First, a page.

Since students seem to have so much enthusiasm and energy in street corner states, what would happen if the student and street corner states could be combined? Would it be possible? Many educators feel concern about the level of stress children experience in school. Some stress can be attributed to problems in friendship. And some can be a result of the emphasis on testing and grades, as reflected in a Newsweek article entitled “The New First Grade: Are Kids Getting Pushed Too Fast Too Soon?” (Tyre, 2006). This article reports concerns of a principal who worries that students begin to burn out as early as 3rd grade. In the book, The Homework Myth: Why Our Kids Get Too Much of a Bad Thing, Kohn (2006) argues that neither research nor experience support claims that homework reinforces learning and builds responsibility. Why do schools assign homework so frequently? A look at cultural influences on education my provide some answers.

Cultural Influences

Another way to examine the world of school is to look at the cultural values, concepts, behaviors and roles that are part of the school experience but are not part of the formal curriculum. These are part of the hidden curriculum but are nevertheless very powerful messages. The hidden curriculum includes ideas of patriotism, gender roles, the ranking of occupations and classes, competition, and other values. Teachers, counselors, and other students specify and make known what is considered appropriate for girls and boys. The gender curriculum continues into high school, college, and professional school. Students learn a ranking system of occupations and social classes as well. Students in gifted programs or those moving toward college preparation classes may be viewed as superior to those who are receiving tutoring.

Gracy (2004) suggests that cultural training occurs early. Kindergarten is an “academic boot camp” in which students are prepared for their future student role-that of complying with an adult imposed structure and routine designed to produce docile, obedient, children who do not question meaningless tasks that will become so much of their future lives as students. A typical day is filled with structure, ritual, and routine that allows for little creativity or direct, hands-on contact. “Kindergarten, therefore, can be seen as preparing children not only for participation in the bureaucratic organization of large modern school systems, but also for the large-scale occupational bureaucracies of modern society.” (Gracy, 2004, p. 148)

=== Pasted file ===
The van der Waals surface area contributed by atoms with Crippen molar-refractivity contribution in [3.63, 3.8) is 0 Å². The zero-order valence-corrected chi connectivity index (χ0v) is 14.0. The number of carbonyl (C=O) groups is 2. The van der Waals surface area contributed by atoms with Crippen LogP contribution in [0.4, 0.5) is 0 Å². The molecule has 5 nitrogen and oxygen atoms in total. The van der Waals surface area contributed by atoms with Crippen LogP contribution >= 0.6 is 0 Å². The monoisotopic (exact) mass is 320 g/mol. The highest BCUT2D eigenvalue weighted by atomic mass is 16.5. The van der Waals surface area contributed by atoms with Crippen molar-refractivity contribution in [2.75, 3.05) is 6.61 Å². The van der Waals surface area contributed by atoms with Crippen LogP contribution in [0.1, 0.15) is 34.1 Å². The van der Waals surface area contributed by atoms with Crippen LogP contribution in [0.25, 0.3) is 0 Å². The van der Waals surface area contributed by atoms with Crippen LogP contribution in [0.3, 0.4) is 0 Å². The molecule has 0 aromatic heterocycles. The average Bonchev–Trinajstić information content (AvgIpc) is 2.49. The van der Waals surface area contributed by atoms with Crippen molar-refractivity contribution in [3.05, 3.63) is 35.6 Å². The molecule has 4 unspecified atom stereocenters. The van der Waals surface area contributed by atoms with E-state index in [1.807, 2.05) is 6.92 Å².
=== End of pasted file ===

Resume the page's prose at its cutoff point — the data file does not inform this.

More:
Emphasizing math and reading in preschool and kindergarten classes is becoming more common in some school districts. It is not without controversy, however. Some suggest that emphasis is warranted in order to help students learn math and reading skills that will be needed throughout school and in the world of work. This will also help school districts improve their accountability through test performance. Others argue that learning is becoming too structured to be enjoyable or effective and that students are being taught only to focus on performance and test-taking. Students learn student incivility or lack of sincere concern for politeness and consideration of others is taught in kindergarten through 12th grades through the “what is on the test” mentality modeled by teachers. Students are taught to accept routinized, meaningless information in order to perform well on tests. And they are experiencing the stress felt by teachers and school districts focused on test scores and taught that their worth comes from their test scores. Genuine interest, an appreciation of the process of learning, and valuing others are important components of success in the workplace that are not part of the hidden curriculum in today’s schools.

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Think It Over

  • Do an online search for “kindergarten schedule” and look for a typical daily schedule. Do you think it includes a healthy amount of learning and play? Why or why not?
  • To what extent do you think that students are being prepared for their future student role? What are the pros and cons of such preparation? Look at the curriculum for kindergarten and the first few grades in your own school district.

GLOSSARY

achievement tests: used to measure what a child has already learned
 
aptitude tests: used to measure a student’s ability to learn or to determine if a person has potential in a particular program